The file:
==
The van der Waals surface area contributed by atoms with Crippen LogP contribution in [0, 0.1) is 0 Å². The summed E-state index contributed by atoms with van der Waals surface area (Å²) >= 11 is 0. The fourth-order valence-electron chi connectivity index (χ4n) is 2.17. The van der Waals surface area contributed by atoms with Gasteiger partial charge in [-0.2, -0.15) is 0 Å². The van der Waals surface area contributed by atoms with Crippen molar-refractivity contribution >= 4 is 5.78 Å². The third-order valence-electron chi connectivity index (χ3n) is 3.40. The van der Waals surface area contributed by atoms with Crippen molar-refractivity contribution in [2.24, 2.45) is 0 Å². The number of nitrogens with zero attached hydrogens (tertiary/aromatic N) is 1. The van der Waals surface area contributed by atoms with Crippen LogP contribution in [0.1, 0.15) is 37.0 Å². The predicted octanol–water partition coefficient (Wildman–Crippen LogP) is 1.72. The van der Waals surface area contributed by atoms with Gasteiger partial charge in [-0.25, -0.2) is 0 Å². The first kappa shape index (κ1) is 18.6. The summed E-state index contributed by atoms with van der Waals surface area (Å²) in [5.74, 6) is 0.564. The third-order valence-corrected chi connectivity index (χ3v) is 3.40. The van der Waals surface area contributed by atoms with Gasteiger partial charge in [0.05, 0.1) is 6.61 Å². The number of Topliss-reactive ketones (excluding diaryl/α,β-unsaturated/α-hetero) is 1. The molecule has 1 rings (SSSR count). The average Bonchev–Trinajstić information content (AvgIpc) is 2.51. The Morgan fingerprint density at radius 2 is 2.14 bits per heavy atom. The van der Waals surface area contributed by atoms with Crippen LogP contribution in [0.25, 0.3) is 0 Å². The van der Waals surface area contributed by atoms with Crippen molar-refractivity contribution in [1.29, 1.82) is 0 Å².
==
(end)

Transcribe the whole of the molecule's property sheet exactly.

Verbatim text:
The van der Waals surface area contributed by atoms with Crippen LogP contribution in [0, 0.1) is 0 Å². The summed E-state index contributed by atoms with van der Waals surface area (Å²) >= 11 is 0. The fourth-order valence-electron chi connectivity index (χ4n) is 2.17. The van der Waals surface area contributed by atoms with Gasteiger partial charge in [-0.2, -0.15) is 0 Å². The van der Waals surface area contributed by atoms with Crippen molar-refractivity contribution >= 4 is 5.78 Å². The third-order valence-electron chi connectivity index (χ3n) is 3.40. The van der Waals surface area contributed by atoms with Crippen molar-refractivity contribution in [2.24, 2.45) is 0 Å². The number of nitrogens with zero attached hydrogens (tertiary/aromatic N) is 1. The van der Waals surface area contributed by atoms with Crippen LogP contribution in [0.1, 0.15) is 37.0 Å². The predicted octanol–water partition coefficient (Wildman–Crippen LogP) is 1.72. The van der Waals surface area contributed by atoms with Gasteiger partial charge in [-0.25, -0.2) is 0 Å². The first kappa shape index (κ1) is 18.6. The summed E-state index contributed by atoms with van der Waals surface area (Å²) in [5.74, 6) is 0.564. The third-order valence-corrected chi connectivity index (χ3v) is 3.40. The van der Waals surface area contributed by atoms with Gasteiger partial charge in [0.05, 0.1) is 6.61 Å². The number of Topliss-reactive ketones (excluding diaryl/α,β-unsaturated/α-hetero) is 1. The molecule has 1 rings (SSSR count). The average Bonchev–Trinajstić information content (AvgIpc) is 2.51. The Morgan fingerprint density at radius 2 is 2.14 bits per heavy atom. The van der Waals surface area contributed by atoms with Crippen LogP contribution in [0.25, 0.3) is 0 Å². The van der Waals surface area contributed by atoms with Crippen molar-refractivity contribution in [1.29, 1.82) is 0 Å².